First photos and question

Discussion in 'Photography Beginners' Forum' started by hsmom, Jul 2, 2008.

  1. hsmom

    hsmom TPF Noob!

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    Well, I have been shooting hundreds of pictures trying to learn the in's and out's of my new camera. I am studying the manual and reading Understanding Exposure, so here goes my first attempts. Feel free to tell me how to improve.

    The first photo is one of many shots I took while my boys played in the water park. The camera was set to auto and I just kept shooting :)

    [​IMG]




    For the second one, I'm trying the technique on page 15 of Understanding Exposure on using manual exposure. I set my camera to f/5.6 like it says, but it says to adjust shutter speed until the light meter indicates "correct". I have read my manual and I can' find where it talks about the light meter. Maybe it's called something else? So I just adjusted the shutter speed and took a few pictures. Comments appreciated! :)

    [​IMG]
     
  2. blakklabelx

    blakklabelx TPF Noob!

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    the first one looks good, but you can always adjust the shutter speed to either freeze the water by making it smaller or widening the shutter speed will give it a sense of movement. the second one the exposure look pretty good, it could just be a LITTLE underexposed, but for not really knowing what your doing it looks great
     
  3. Canon John

    Canon John TPF Noob!

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    Auto or not this is a great pic of two young boys having fun. Everybody can identify with that and pick up on the joy of these two kids. One thing you should think about, and this is a simplified version, but still, when you have moving subjects, or even a subject looking off to one direction or another, you always want to give them a place to go, or look. You should have cropped, or comped the images to have the boys in the right side of the frame, and the negative space set to the left.
    This is a calssic fill flash situation. With such harsh back lighting you will always need the flash to fill in the details. Next time, when you have you setting diled in, before you take the shot, pop up your flash. If you are a good distance away from your supject, as you seem to be here, then the flash will simply fill in the forground and subject with light, while leaving the background as is.

    Here is an example of that.
    [​IMG]
     
  4. RyanMillerPhoto

    RyanMillerPhoto TPF Noob!

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    Hi hsmom [​IMG]

    You mentioned you were reading Understand Exposure which is an awesome book. Adding to the excellent points already given, this is the classic bright background issue. The fill flash mentioned can fix as mentioned, however sometimes the fill flash doesn't work.

    If you are using a DSLR with a pop up flash, many times the shadow from the lens or lens hood gets in the way and casts an icky shadow. So, since this is digital, take the shot with the flash. If there are any problems, try again by exposing for your subject, not the entire area. Just walk up to or zoom to your subject, lock in the exposure (consult your camera manual for this), then take the shot. The background will be very bright, but your subject will properly exposed. I personally like this look. So, try everything!
     
  5. ann

    ann No longer a newbie, moving up!

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    when you set you camera in manual metering mode, you need to decide which value is the most important. in the example you showed, you chose f5.6. then you dial in the shutter speed until the the little line is under the zero point in the bottom of the viewfinder. this may be a correct exposure or maynot, the correct exposure is the one that gives you the results you want.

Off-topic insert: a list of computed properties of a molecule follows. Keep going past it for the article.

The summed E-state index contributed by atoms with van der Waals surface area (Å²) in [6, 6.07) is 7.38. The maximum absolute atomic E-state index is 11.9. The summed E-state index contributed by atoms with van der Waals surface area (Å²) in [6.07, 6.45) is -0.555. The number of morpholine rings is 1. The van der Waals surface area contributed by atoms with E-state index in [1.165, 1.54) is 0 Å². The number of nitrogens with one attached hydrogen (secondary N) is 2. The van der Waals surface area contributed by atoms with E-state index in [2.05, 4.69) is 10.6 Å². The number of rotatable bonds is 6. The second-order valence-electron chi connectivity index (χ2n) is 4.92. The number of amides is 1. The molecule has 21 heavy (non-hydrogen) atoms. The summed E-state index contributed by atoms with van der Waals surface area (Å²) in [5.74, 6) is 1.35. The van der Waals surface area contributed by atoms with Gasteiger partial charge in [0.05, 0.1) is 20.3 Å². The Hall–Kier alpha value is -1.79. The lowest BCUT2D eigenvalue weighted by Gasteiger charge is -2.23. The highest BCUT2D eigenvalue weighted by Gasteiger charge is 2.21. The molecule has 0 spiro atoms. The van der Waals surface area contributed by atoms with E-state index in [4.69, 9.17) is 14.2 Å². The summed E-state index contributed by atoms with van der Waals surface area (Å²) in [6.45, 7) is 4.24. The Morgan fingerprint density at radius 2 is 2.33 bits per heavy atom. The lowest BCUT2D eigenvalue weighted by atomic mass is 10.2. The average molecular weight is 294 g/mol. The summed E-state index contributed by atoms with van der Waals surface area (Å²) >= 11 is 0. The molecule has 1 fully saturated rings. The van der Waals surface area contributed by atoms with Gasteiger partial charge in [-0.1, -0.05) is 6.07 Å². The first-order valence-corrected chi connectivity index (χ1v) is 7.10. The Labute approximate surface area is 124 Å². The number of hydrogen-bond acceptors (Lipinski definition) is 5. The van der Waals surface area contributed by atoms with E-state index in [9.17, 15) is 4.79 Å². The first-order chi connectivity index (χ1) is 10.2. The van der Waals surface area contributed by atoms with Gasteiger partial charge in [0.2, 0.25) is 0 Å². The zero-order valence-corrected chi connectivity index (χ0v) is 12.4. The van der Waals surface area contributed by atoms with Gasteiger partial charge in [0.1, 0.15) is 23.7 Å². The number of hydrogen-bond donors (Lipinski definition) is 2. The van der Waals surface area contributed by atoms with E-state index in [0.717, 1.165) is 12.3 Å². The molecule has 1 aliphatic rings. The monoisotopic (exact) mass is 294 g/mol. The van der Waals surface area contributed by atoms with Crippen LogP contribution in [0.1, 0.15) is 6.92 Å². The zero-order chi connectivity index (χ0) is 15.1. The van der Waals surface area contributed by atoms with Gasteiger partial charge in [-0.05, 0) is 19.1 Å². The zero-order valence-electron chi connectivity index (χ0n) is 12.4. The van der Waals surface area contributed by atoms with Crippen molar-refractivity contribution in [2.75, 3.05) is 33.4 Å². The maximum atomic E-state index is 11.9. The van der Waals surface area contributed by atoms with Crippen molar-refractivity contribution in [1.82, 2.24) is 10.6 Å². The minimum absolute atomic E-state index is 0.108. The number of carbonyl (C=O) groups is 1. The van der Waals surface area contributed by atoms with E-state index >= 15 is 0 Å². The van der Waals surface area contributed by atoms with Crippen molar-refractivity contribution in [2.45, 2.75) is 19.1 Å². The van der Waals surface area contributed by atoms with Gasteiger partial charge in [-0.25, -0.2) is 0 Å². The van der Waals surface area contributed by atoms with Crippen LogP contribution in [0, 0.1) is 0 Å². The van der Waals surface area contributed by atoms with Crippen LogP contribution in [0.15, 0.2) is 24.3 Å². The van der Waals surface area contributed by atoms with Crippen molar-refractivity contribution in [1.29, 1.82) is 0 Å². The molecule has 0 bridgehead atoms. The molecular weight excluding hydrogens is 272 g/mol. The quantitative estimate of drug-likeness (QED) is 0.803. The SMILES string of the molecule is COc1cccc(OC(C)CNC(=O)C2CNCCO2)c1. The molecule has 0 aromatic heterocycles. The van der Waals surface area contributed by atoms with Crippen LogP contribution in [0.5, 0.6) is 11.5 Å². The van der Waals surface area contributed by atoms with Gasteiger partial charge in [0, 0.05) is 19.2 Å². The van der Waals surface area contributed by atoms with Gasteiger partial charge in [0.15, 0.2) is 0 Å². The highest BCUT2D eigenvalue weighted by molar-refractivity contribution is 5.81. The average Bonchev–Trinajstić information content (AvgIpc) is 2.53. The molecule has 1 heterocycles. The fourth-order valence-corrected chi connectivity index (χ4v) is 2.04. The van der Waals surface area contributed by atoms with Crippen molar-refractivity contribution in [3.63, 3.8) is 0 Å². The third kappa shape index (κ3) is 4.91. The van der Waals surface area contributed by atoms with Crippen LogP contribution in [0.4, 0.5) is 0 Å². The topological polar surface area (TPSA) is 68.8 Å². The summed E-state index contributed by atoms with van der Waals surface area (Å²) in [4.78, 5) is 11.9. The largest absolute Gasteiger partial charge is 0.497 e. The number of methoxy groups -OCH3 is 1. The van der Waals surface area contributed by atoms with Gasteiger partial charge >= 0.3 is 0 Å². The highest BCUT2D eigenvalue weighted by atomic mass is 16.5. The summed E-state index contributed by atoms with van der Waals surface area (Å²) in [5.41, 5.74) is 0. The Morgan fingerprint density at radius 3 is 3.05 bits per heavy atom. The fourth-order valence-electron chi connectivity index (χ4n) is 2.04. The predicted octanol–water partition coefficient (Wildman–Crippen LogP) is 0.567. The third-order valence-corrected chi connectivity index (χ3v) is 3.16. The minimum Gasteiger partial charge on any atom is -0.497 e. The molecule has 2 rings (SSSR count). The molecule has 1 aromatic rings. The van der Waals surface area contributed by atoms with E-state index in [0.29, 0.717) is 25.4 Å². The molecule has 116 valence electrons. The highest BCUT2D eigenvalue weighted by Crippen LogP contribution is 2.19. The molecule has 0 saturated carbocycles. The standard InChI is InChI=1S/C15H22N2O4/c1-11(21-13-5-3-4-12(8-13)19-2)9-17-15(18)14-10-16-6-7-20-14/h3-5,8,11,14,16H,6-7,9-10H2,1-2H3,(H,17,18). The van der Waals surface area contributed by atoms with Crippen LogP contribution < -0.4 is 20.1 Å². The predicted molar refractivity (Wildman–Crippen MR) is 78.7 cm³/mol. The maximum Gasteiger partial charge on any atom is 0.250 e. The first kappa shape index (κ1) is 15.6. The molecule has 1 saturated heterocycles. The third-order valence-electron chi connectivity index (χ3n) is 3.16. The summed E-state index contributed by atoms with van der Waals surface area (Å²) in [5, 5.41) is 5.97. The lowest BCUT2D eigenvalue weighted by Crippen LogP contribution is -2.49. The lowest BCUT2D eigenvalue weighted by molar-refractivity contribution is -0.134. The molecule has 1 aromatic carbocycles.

there is no way to learn this without just practicing and using your camera.

    as a beginner, you might want to use your aperture and /or shutter priotry modes until you feel more comfortable.

    this will be your decision. Frankly when i learned to meter tooooooo many years ago, we only had a manual method and so it was really much easier in the long run to learn how to use the camera's function.

    these days they will practically bake bread and make coffee, so keep your manual handy until you get a good feel for your tool. It really is only a tool and you control the functions.

    it appears your off to a good start and with more practice those nunaces suggested in the other post will come easier and faster.
     
  6. reg

    reg TPF Noob!

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    You enjoy the "look" of poorly exposed photos?

    Wow.
     
  7. hsmom

    hsmom TPF Noob!

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    Thanks for all the helpful comments! I'm going to put them to practice....although I may have to find some new subjects. My kids are getting tired of having their picture taken :lol: I'm going to make an attempt at fireworks tomorrow night.
     
  8. tanmay bhatt

    tanmay bhatt TPF Noob!

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    Hello friends, am not a professional photographer by any means but the latest gadgets do attract me as I used to dream of being one pro in this field. Nevertheless let me come to my point. As I can see you people have perfectly analyzed pictures and also guiding others so that they can overcome their flaws. Even my connection is slow today which does not let me upload some of the pictures taken by me, it would have been better to have them for better clarification. I desire to make the photos into a canvas for the purpose of presenting someone. Being an amateur is this a good idea? Should I bestow the responsibility on professionals in this department.
     

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